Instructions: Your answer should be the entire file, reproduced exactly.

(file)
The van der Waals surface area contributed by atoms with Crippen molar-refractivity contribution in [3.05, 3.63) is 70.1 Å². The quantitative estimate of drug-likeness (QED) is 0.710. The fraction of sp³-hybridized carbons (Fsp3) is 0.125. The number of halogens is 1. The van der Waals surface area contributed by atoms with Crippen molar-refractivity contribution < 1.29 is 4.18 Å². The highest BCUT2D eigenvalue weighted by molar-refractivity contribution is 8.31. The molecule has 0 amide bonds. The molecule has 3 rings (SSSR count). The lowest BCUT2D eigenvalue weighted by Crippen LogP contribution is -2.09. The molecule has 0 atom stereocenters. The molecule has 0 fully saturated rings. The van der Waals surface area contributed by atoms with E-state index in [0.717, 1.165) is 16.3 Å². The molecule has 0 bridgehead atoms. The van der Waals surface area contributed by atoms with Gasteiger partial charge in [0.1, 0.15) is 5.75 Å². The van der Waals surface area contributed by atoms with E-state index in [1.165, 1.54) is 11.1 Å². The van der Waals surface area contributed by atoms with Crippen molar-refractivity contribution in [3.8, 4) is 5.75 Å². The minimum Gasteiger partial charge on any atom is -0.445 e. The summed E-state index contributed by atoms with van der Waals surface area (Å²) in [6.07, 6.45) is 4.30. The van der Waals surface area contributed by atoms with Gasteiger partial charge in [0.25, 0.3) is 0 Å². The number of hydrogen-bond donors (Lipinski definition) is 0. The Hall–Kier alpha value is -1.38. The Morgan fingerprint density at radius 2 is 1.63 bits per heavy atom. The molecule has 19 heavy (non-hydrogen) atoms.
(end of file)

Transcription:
The van der Waals surface area contributed by atoms with Crippen molar-refractivity contribution in [3.05, 3.63) is 70.1 Å². The quantitative estimate of drug-likeness (QED) is 0.710. The fraction of sp³-hybridized carbons (Fsp3) is 0.125. The number of halogens is 1. The van der Waals surface area contributed by atoms with Crippen molar-refractivity contribution < 1.29 is 4.18 Å². The highest BCUT2D eigenvalue weighted by molar-refractivity contribution is 8.31. The molecule has 0 amide bonds. The molecule has 3 rings (SSSR count). The lowest BCUT2D eigenvalue weighted by Crippen LogP contribution is -2.09. The molecule has 0 atom stereocenters. The molecule has 0 fully saturated rings. The van der Waals surface area contributed by atoms with E-state index in [0.717, 1.165) is 16.3 Å². The molecule has 0 bridgehead atoms. The van der Waals surface area contributed by atoms with Gasteiger partial charge in [0.1, 0.15) is 5.75 Å². The van der Waals surface area contributed by atoms with E-state index in [1.165, 1.54) is 11.1 Å². The van der Waals surface area contributed by atoms with Crippen molar-refractivity contribution in [3.8, 4) is 5.75 Å². The minimum Gasteiger partial charge on any atom is -0.445 e. The summed E-state index contributed by atoms with van der Waals surface area (Å²) in [6.07, 6.45) is 4.30. The van der Waals surface area contributed by atoms with Gasteiger partial charge in [0.25, 0.3) is 0 Å². The number of hydrogen-bond donors (Lipinski definition) is 0. The Hall–Kier alpha value is -1.38. The Morgan fingerprint density at radius 2 is 1.63 bits per heavy atom. The molecule has 19 heavy (non-hydrogen) atoms.